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Brews & Views Bulletin Board Service * Brews and Views Archive 2003 * December 9, 2003 * Belgian Yeast < Previous Next >

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Anthony Armbruster (24.3.188.243)
Posted on Thursday, November 27, 2003 - 07:17 am:   Edit Post Delete Post View Post/Check IP    Ban Poster IP (Moderator/Admin only)

I am planning on making both the corsondonk's monks brown, and abbey pale recipes using white labs abbey ale. Should I brew the triple first and pitch the dubbel on the yeast cake or visa-versa. I figured that the triple would have less of a flavor contribution to the yeast. I know that it would strain the yeast a little more, but they are both relatively high in gravity.

Oh Yeah, I am going to make a starter.

Any advice?
 

Brandon Dachel (216.177.117.110)
Posted on Thursday, November 27, 2003 - 01:53 pm:   Edit Post Delete Post View Post/Check IP    Ban Poster IP (Moderator/Admin only)

Do the dubbel first.

> I figured that the triple would have less of a
> flavor contribution to the yeast.

??? Can you elaborate on that sentence? I'm not sure what you're saying.
 

Jim Keaveney (205.188.208.75)
Posted on Thursday, November 27, 2003 - 04:21 pm:   Edit Post Delete Post View Post/Check IP    Ban Poster IP (Moderator/Admin only)

if you do the dubbel first you may end up with a slightly darker tripel than you hoped for. oth, it is better to pitch the intitial yeast to the lower alc beer, then use the pancake for the higher alc. you say they are both relatively high gravity. what do you anticipate for the og for each beer? i am not familiar with these recipes but i think they may be about the same abv?
 

Anthony Armbruster (24.3.109.180)
Posted on Friday, November 28, 2003 - 02:53 am:   Edit Post Delete Post View Post/Check IP    Ban Poster IP (Moderator/Admin only)

I will post OG later, I don't have the recipes with me. The triple is a paler and a lighter style than the dubbel. The yeast out of the triple should be less tainted by a darker color and richer flavor.
 

Anthony Armbruster (24.3.188.243)
Posted on Friday, November 28, 2003 - 08:38 pm:   Edit Post Delete Post View Post/Check IP    Ban Poster IP (Moderator/Admin only)

The dubbel's OG = 1.071, and the triple's OG = 1.077.

I am planning on making a starter today, and brewing tomorrow or Sunday.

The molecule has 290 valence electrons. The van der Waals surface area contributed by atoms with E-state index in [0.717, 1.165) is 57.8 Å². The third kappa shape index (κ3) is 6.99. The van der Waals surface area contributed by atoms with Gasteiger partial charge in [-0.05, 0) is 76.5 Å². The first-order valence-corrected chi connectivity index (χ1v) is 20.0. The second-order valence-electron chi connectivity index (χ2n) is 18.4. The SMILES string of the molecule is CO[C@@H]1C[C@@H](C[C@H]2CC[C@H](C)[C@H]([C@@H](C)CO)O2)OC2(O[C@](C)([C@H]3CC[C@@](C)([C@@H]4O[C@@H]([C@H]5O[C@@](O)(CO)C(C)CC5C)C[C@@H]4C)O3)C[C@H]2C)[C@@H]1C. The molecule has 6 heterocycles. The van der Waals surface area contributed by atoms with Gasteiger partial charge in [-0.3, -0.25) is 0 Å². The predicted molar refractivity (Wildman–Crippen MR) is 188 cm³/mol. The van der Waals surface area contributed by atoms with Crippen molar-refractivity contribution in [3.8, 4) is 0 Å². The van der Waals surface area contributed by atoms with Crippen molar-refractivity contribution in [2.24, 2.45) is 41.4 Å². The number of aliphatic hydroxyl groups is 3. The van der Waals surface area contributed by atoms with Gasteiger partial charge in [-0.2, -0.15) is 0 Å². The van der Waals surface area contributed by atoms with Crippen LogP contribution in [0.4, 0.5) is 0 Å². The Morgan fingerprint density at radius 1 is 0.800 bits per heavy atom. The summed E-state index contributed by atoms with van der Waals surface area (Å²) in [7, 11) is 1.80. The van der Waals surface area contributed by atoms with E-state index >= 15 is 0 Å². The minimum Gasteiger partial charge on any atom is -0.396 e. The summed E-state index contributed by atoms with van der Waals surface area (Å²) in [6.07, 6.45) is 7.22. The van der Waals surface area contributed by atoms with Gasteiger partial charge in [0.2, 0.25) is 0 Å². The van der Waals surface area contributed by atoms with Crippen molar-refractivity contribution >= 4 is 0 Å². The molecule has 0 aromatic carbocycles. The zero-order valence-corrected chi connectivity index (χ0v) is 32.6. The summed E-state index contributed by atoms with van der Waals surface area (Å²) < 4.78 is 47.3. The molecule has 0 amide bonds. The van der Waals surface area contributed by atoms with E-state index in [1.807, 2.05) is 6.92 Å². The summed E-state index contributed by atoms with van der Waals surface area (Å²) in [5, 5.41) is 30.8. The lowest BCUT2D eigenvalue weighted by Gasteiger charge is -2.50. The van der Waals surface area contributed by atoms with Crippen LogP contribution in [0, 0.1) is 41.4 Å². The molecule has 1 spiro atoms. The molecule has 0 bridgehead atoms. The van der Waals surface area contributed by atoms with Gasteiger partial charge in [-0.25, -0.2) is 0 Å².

Any other advice on brewing two high gravity beers using the same yeast cake. I just want to be sure to keep the yeast healthy.
 

Mike Vachow (216.170.178.59)
Posted on Friday, November 28, 2003 - 09:52 pm:   Edit Post Delete Post View Post/Check IP    Ban Poster IP (Moderator/Admin only)

I've always had the best luck fermenting high gravity beers when I've brewed a low to mid-gravity beer first then used the slurry from that batch for my high gravity beer. In fact, that's the scheme I've got cooked up at present with a yeast I've never used before, Wyeast 3522 Belgian Ardennes. I just pitched a quart starter of it this morning on ten gallons of Belgian pale ale, OG 1.048. When that's done fermenting, I plan on brewing a tripel using the slurry.

If your yeast is fresh, you might be able to step up your starter twice by Sunday. If I were making five gallons of dubbel, I'd want to step up my starter twice before pitching.

Mike
Lake Bluff, IL
 

Jim Keaveney (205.188.208.75)
Posted on Friday, November 28, 2003 - 09:56 pm:   Edit Post Delete Post View Post/Check IP    Ban Poster IP (Moderator/Admin only)

make sure you aerate well, especially for the intitial batch (i would do the tripel first, they are close enough). Make sure the yeast for the first batch has sufficient time to do its job and drop out of suspension to give you a nice cake for batch number 2. sometimes, it will seem like it is done, but it is still in suspension and thus, no cake (i learned that one the hard way with wy 3787) if you are using glass as a primary, it will be obvious.

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